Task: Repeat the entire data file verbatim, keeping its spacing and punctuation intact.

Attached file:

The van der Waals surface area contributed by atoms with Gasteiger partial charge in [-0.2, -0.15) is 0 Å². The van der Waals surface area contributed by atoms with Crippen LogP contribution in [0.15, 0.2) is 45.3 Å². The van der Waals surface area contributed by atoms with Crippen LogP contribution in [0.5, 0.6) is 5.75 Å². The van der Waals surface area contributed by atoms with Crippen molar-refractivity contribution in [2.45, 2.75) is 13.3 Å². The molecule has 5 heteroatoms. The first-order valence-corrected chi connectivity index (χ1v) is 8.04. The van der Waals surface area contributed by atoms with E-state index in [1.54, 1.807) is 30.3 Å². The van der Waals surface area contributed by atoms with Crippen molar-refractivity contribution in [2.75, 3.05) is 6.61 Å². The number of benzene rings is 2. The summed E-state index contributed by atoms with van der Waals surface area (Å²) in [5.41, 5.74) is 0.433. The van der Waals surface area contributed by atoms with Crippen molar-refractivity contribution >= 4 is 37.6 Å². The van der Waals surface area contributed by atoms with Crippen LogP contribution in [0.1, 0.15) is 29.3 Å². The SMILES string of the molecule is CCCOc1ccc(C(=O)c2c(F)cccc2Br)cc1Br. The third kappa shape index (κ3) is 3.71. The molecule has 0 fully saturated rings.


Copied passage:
The van der Waals surface area contributed by atoms with Gasteiger partial charge in [-0.2, -0.15) is 0 Å². The van der Waals surface area contributed by atoms with Crippen LogP contribution in [0.15, 0.2) is 45.3 Å². The van der Waals surface area contributed by atoms with Crippen LogP contribution in [0.5, 0.6) is 5.75 Å². The van der Waals surface area contributed by atoms with Crippen molar-refractivity contribution in [2.45, 2.75) is 13.3 Å². The molecule has 5 heteroatoms. The first-order valence-corrected chi connectivity index (χ1v) is 8.04. The van der Waals surface area contributed by atoms with E-state index in [1.54, 1.807) is 30.3 Å². The van der Waals surface area contributed by atoms with Crippen molar-refractivity contribution in [2.75, 3.05) is 6.61 Å². The number of benzene rings is 2. The summed E-state index contributed by atoms with van der Waals surface area (Å²) in [5.41, 5.74) is 0.433. The van der Waals surface area contributed by atoms with Crippen molar-refractivity contribution >= 4 is 37.6 Å². The van der Waals surface area contributed by atoms with Crippen LogP contribution in [0.1, 0.15) is 29.3 Å². The SMILES string of the molecule is CCCOc1ccc(C(=O)c2c(F)cccc2Br)cc1Br. The third kappa shape index (κ3) is 3.71. The molecule has 0 fully saturated rings.